For many years, the United States has been the world's most powerful nation. It remains the undisputed global leader in military power and still possesses vast economic and cultural influence. And while Washington's ability to combine both hard and soft power to influence world events -- what Joseph Nye calls "smart power" -- has diminished somewhat, it is still in a far superior position relative to any other country.
U.S. primacy, however, comes with opportunity costs. An alternate path might have delivered a comparable level of security at far less expense and risk. Even many who unabashedly celebrate our 20-year "unipolar moment" admit that their approach is costly and that it cannot last forever. They were the ones, after all, who dubbed it but a moment.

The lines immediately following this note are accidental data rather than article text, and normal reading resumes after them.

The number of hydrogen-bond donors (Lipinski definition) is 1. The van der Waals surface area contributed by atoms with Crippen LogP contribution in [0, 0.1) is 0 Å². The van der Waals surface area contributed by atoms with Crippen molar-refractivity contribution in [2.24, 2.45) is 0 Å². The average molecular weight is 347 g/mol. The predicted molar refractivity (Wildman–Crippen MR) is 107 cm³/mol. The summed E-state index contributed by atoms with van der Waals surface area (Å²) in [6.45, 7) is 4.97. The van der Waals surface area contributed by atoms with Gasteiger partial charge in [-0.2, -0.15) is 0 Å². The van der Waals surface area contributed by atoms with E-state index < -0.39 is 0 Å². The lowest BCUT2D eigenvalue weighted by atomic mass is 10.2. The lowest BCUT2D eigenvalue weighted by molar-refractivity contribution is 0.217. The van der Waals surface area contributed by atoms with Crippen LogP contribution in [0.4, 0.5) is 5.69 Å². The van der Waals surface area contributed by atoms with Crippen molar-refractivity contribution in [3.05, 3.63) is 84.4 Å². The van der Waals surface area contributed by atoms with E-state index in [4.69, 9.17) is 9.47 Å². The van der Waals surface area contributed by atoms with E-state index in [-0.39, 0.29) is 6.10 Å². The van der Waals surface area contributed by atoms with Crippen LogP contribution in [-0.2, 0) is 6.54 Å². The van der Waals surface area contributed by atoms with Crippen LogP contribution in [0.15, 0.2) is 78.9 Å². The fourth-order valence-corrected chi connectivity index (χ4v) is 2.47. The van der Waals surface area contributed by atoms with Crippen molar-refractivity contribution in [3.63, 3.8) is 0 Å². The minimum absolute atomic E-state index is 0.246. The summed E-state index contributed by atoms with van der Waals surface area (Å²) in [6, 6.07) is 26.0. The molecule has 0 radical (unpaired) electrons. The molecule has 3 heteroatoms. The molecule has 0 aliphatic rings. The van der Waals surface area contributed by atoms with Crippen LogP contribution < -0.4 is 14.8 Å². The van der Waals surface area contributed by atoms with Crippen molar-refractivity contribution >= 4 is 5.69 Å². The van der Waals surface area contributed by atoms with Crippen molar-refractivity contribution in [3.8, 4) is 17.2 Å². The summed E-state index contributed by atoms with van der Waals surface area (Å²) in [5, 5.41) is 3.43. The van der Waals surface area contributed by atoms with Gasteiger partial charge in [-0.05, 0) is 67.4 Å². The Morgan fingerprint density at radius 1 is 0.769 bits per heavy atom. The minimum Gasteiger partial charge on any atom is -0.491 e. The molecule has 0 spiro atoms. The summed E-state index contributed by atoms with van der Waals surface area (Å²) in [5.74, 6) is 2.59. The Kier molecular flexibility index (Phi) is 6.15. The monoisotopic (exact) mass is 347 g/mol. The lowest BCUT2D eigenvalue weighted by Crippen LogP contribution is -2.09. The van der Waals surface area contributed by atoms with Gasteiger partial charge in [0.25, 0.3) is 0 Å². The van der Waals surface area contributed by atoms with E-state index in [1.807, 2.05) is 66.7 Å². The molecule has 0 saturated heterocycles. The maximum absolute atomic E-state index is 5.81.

Rather than trying to make that moment last, U.S. policymakers should adopt policies that will allow us to extricate ourselves from regional squabbles, while maintaining the ability both to prevent genuine threats to the United States from forming and to deal with them decisively when prevention fails. Instead, even many who advocate for a smart power approach seem to assume that its goal should be to allow the United States to continue as the world's superpower -- and its policeman -- for the indefinite future.